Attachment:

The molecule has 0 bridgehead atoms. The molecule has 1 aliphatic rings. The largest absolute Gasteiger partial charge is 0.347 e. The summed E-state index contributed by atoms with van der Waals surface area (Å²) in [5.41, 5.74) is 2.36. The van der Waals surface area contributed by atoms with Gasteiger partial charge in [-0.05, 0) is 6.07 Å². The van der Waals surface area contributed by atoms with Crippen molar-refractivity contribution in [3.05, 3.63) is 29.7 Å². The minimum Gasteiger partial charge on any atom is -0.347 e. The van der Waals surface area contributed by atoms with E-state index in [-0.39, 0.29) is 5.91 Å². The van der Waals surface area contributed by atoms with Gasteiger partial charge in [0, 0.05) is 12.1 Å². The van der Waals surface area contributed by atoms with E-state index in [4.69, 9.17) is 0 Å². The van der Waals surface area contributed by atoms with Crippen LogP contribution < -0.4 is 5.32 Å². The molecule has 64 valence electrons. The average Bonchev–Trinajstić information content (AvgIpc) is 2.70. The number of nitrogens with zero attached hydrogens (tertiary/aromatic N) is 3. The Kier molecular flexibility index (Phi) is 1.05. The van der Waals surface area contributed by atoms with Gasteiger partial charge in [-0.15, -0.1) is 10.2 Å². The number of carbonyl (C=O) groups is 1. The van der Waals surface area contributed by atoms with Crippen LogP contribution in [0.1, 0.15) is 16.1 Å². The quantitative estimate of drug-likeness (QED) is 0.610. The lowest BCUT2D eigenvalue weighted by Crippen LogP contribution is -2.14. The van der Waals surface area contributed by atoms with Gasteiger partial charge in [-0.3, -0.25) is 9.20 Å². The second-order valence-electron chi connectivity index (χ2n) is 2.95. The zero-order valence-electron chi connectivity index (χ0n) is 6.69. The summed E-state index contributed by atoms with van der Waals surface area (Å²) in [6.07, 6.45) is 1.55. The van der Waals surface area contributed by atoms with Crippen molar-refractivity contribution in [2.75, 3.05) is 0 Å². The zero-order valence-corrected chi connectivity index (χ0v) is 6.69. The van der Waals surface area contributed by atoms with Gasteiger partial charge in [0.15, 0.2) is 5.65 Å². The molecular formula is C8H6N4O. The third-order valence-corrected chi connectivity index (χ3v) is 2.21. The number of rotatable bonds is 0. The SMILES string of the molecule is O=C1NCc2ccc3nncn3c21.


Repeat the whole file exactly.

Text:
The molecule has 0 bridgehead atoms. The molecule has 1 aliphatic rings. The largest absolute Gasteiger partial charge is 0.347 e. The summed E-state index contributed by atoms with van der Waals surface area (Å²) in [5.41, 5.74) is 2.36. The van der Waals surface area contributed by atoms with Gasteiger partial charge in [-0.05, 0) is 6.07 Å². The van der Waals surface area contributed by atoms with Crippen molar-refractivity contribution in [3.05, 3.63) is 29.7 Å². The minimum Gasteiger partial charge on any atom is -0.347 e. The van der Waals surface area contributed by atoms with E-state index in [-0.39, 0.29) is 5.91 Å². The van der Waals surface area contributed by atoms with Gasteiger partial charge in [0, 0.05) is 12.1 Å². The van der Waals surface area contributed by atoms with E-state index in [4.69, 9.17) is 0 Å². The van der Waals surface area contributed by atoms with Crippen LogP contribution < -0.4 is 5.32 Å². The molecule has 64 valence electrons. The average Bonchev–Trinajstić information content (AvgIpc) is 2.70. The number of nitrogens with zero attached hydrogens (tertiary/aromatic N) is 3. The Kier molecular flexibility index (Phi) is 1.05. The van der Waals surface area contributed by atoms with Gasteiger partial charge in [-0.15, -0.1) is 10.2 Å². The number of carbonyl (C=O) groups is 1. The van der Waals surface area contributed by atoms with Crippen LogP contribution in [0.1, 0.15) is 16.1 Å². The quantitative estimate of drug-likeness (QED) is 0.610. The lowest BCUT2D eigenvalue weighted by Crippen LogP contribution is -2.14. The van der Waals surface area contributed by atoms with Gasteiger partial charge in [-0.3, -0.25) is 9.20 Å². The second-order valence-electron chi connectivity index (χ2n) is 2.95. The zero-order valence-electron chi connectivity index (χ0n) is 6.69. The summed E-state index contributed by atoms with van der Waals surface area (Å²) in [6.07, 6.45) is 1.55. The van der Waals surface area contributed by atoms with Crippen molar-refractivity contribution in [2.75, 3.05) is 0 Å². The zero-order valence-corrected chi connectivity index (χ0v) is 6.69. The van der Waals surface area contributed by atoms with Gasteiger partial charge in [0.15, 0.2) is 5.65 Å². The molecular formula is C8H6N4O. The third-order valence-corrected chi connectivity index (χ3v) is 2.21. The number of rotatable bonds is 0. The SMILES string of the molecule is O=C1NCc2ccc3nncn3c21.